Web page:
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Event
Wednesday, 1 September, 1999

The 1st Battalion The Royal Irish Regiment became one of the founding units of 16 Air Assault Brigade alongside 1st, 2nd and 3rd Battalion The Parachute Regiment, on 1 September 1999.

Event
Thursday, 14 July, 1904

In 1903, following a situation of many years of frontier violations and diplomatic failures, plus British assertions that Russia could threaten British India through Tibet, the British administration in India authorised an expedition that would be led by the British 'Commissioner to Tibet', Colonel Francis Younghusband from the Indian Political Service. It was based in northern India's Sikkim province. This combined diplomatic and military expedition aimed to compel the Tibetans to comply with British conditions.

Event
Wednesday, 14 February, 1951

The 1st Battalion The Royal Ulster Rifles, having taken over on 12 February 1951 the ground previously occupied by the US 5th Cavalry Regiment, was then ordered to advance on the left of 29 Brigade. The Brigade mission was to advance astride the road from Pabalmak to the River Han. The advance continued for several days over exceedingly rough countryside, a succession of steep hills and ridges. Although resupply became very difficult for the forward companies, the problem was lessened by the use of Korean porters.

Event
Sunday, 5 November, 1950

Pusan HarbourOn 5 November 1950, the Empire Pride, with the 1st Battalion The Royal Ulster Rifles on board, anchored in Pusan Harbour (right). Just after 1200 hours, the ship came alongside and later that night completed the disembarkation. The Battalion marched to the railway station through the chaos of military confusion and eventually entrained for the 200-mile journey to Suwon.

Event
Sunday, 17 June, 1951

Having returned to the line of the River Imjin, from 5 June 1951 onwards, the 1st Battalion The Royal Ulster Rifles began sending company sized patrols into enemy territory. United Nations battalions took turns at providing the cross-river patrols, and when not so engaged, they continued working and improving the defences of the Kansas Line. Gradually the enemy pulled back from the river and by 15 June were 8,000 yards away.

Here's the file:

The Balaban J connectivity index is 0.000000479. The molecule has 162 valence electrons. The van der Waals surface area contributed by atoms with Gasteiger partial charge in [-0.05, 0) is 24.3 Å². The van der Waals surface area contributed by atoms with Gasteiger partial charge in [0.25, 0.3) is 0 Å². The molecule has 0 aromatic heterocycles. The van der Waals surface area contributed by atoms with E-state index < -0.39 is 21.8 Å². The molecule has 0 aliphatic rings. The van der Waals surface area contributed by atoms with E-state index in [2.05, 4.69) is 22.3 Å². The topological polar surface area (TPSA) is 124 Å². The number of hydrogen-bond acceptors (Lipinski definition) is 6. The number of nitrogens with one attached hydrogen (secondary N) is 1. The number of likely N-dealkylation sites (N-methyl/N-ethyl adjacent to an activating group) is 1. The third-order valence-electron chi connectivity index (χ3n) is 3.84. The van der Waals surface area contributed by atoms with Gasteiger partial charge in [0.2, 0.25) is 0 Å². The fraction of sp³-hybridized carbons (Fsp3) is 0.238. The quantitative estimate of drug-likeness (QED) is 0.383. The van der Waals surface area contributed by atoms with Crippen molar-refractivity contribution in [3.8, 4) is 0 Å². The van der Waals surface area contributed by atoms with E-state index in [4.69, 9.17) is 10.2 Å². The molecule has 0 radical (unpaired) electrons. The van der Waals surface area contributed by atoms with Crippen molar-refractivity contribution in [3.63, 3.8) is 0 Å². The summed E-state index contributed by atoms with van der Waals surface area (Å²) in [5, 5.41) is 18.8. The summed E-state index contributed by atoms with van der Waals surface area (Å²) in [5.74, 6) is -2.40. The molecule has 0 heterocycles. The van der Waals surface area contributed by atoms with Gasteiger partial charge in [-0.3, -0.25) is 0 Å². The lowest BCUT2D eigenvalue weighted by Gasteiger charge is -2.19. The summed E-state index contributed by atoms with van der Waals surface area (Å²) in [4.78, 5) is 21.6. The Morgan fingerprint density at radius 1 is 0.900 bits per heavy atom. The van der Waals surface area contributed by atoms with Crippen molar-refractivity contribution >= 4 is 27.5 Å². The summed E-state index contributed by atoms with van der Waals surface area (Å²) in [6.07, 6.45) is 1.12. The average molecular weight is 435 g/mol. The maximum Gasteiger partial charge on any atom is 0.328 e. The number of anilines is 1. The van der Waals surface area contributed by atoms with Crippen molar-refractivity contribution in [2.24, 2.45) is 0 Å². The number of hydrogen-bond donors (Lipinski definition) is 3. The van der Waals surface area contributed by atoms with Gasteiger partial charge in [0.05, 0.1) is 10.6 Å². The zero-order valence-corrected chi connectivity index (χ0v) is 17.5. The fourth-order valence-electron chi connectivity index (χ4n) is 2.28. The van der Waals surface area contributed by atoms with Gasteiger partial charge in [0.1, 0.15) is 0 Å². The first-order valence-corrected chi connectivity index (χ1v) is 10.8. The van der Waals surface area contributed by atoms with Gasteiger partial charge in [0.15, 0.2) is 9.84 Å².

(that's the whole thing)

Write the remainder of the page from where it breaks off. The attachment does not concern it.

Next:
Event
Friday, 7 May, 1965

The 1st Battalion The Royal Ulster Rifles marched through Belfast and past the City Hall where the Lord Mayor and the Belfast City Corporation held a civic reception. The event marked the Battalion's return from their operational deployment during the 'Confrontation' with Indonesia in Sarawak on the island of Borneo.

Event
Saturday, 28 April, 1951

After the 65th Chinese Army had exhausted itself attempting to smash through the defensive positions on the River Imjin held by the British 29 Brigade, the Brigade withdrew to a new line south of the River Han where, on 26 and 27 April, it rested and refitted for future operations. The Brigade had sustained over one thousand casualties at Imjin and on 27 April, the 1st Battalion The Royal Ulster Rifles received a draft of 2 officers and 90 other ranks.

Event
Wednesday, 9 May, 1951

On 9 May 1951, the 1st Battalion The Royal Ulster Rifles moved from its reserve location in the chemical factory at Sosa-Ri on the Kimpo Peninsula to a forward position on the bank of the River Han and remained there for two weeks. One company occupied Hill 131, which afforded a good view of the surrounding area, while the remainder of the Battalion concentrated on the plain below.

Event
Monday, 9 January, 1939

The Waziristan campaign from 1936–39 was in fact a number of operations conducted by the British and Indian Army against the dissident tribesmen that inhabited the region. These operations were conducted in particular against the followers of Mirza Ali Khan, a Pashtun leader from the village of Ipi. His popular reference throughout India was the 'Faqir of Ipi', but to his Pathan followers he was known as 'Hajii Sahib'. He waged a guerrilla campaign against the British administration until the independence and partition of India in 1947.

Event
Thursday, 5 April, 1951

The 1st Battalion The Royal Ulster Rifles was in a defensive position on high ground some 2,000 metres south of the River Imjin. Since occupying the position on 1 April 1951, the companies had been patrolling frequently and reconnoitring the river for crossing places. C Company's main Observation Post was particularly popular because it commanded a good view to the north; whenever anyone spotted anything that appeared to be enemy activity, the American Army's Forward Observation Officer attached to C Company called for artillery fire.